Bottled water forum
Groundwater extraction concerns prompt tri-council meeting
ALPINE, Indigo and Towong communities are being invited to participate in a Beechworth forum to explore cross-boundary concerns about the impact in the three North East shires of groundwater extraction for bottled water production.
The councils are already collaborating to develop a shared approach to planning scheme changes that could allow each municipality to define the ways in which the cost of water industry impacts on community infrastructure – such as local roads – might be managed or recouped.
Indigo has now invited Alpine and Towong councils and communities to take part in a forum on November 23 to be addressed by Huw Kingston, a highly regarded Australian entrepreneur and adventurer who instigated a successful campaign in 2009 to make his New South Wales town of Bundanoon the world’s first bottled water-free community.
“There are many of us – in councils and communities – in this region who are concerned about the impact of the bottled water industry on agriculture, community infrastructure and our environment,” Indigo mayor Jenny O’Connor said yesterday.
“Huw’s willing to come and talk with our communities about what they’ve done in Bundanoon and the broader issues around water security.
“He’s very inspiring and interesting and has done extensive work to build awareness of this issue and its effects on all of us.”
Indigo and Alpine communities have become increasingly concerned in recent years about the effects and community costs of groundwater extraction.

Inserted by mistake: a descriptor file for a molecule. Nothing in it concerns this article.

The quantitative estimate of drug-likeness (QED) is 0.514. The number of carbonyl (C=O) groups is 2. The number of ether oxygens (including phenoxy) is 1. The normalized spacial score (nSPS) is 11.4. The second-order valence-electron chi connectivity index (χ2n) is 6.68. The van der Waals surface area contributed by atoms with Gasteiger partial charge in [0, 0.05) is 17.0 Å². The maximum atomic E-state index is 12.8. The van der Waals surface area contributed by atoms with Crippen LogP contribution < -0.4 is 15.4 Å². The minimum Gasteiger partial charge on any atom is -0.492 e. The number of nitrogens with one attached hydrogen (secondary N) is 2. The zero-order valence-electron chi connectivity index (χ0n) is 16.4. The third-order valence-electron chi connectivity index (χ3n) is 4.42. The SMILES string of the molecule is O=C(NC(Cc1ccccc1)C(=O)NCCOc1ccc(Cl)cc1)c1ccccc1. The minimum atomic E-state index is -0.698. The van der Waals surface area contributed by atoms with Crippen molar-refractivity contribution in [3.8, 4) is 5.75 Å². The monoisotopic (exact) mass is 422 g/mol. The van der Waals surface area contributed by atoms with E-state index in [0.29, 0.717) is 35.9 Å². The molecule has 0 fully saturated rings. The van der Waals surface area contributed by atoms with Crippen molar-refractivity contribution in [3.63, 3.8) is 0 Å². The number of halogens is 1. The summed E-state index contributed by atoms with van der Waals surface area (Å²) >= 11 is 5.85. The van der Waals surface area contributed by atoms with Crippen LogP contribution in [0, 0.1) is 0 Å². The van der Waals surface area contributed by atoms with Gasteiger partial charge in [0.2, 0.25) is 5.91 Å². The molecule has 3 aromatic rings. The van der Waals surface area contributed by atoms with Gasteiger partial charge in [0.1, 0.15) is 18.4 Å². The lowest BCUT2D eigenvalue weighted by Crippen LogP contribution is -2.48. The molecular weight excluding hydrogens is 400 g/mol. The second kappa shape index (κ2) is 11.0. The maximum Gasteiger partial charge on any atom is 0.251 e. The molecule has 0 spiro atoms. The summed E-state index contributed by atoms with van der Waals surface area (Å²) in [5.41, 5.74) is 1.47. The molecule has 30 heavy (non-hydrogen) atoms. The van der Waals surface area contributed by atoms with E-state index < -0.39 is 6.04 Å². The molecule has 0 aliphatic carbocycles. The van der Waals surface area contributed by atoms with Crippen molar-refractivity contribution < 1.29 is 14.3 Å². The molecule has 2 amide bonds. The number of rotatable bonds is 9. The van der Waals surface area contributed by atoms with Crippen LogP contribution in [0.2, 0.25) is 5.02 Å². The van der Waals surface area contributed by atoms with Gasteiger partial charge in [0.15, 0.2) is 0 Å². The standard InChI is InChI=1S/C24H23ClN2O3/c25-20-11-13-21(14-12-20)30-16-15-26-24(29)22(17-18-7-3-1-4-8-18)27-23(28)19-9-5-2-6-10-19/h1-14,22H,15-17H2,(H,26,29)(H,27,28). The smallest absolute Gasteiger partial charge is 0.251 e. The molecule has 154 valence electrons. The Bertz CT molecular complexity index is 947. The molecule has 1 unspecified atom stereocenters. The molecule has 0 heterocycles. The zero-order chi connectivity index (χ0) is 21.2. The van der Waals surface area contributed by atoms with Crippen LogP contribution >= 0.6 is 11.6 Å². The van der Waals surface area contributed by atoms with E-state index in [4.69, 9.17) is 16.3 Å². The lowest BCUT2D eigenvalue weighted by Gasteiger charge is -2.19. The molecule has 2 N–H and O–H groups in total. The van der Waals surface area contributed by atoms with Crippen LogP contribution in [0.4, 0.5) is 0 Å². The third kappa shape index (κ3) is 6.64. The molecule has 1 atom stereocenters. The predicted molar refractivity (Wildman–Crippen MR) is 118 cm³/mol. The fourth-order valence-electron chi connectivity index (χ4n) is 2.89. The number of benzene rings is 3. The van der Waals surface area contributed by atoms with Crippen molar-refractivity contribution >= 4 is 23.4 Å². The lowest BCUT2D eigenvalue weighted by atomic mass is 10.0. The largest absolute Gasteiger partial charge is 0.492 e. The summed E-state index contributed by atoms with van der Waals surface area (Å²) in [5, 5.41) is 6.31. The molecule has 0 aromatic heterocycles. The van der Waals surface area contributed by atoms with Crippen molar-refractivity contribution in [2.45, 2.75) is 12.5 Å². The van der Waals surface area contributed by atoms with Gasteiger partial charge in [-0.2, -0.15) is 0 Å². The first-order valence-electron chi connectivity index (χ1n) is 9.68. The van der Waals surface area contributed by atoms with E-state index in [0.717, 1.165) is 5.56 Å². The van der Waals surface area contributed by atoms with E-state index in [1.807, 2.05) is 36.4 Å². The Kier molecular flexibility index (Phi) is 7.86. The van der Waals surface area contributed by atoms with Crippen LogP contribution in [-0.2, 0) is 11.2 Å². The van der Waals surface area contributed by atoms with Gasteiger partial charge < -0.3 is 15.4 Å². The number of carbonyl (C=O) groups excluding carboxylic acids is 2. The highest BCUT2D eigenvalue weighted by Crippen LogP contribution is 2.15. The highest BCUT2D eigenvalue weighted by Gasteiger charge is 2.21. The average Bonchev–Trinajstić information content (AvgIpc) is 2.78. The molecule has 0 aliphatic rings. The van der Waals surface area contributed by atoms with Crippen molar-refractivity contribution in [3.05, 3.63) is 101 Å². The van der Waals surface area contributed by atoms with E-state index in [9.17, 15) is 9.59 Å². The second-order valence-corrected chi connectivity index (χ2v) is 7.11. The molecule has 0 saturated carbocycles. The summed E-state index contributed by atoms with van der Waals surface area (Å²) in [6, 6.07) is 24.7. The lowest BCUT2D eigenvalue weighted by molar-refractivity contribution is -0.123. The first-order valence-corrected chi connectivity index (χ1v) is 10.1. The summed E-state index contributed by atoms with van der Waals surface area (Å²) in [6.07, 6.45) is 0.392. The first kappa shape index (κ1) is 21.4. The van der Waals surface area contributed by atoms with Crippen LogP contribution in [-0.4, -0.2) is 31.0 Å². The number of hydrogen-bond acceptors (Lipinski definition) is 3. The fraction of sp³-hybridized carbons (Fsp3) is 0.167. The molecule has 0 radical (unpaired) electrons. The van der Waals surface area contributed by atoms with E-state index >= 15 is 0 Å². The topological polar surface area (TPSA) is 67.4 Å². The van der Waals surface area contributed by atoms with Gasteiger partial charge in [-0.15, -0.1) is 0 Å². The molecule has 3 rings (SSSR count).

The small farming community of Stanley, where Black Mount Spring Water has been licensed to take groundwater for bottling from a farming property between Stanley and Myrtleford, has carried arguments for protection of its agricultural heritage as far as the Appeal Court.
The appeal is to be heard on October 26.
“Groundwater extraction for the production of bottled water can have huge financial costs for communities and ratepayers,” Cr O’Connor said.
“There is the very serious issue of water’s loss to agriculture in communities such as Stanley and Buffalo River.
“It is a big business that takes a resource for its own gain that is otherwise freely available from taps, which creates very few jobs in any of the communities in which extraction takes place, and adds to waste.”
Cr O’Connor said the three councils were also concerned that each municipality was inadequately protected by planning schemes since the advent of groundwater extraction for bottled water production.
“We’re looking at ways in which we might be able to amend planning schemes so that we have the right framework to manage the very real impact on our community assets from water extraction and such things as water’s transport on our road networks,” she said.
“If these trucks are going to continue to be on our roads then what are the things we need to do to protect our infrastructure and ensure that the community cost is taken into account.
“There’s nothing to allow us to do that now.”
Cr O’Connor said the tri-council talks were focussed on three areas of Victorian legislation – water, planning, and environment.
“Once we’ve decided what can be done we’ll put forward our recommendations and ask the Planning Minister to consider them,” she said.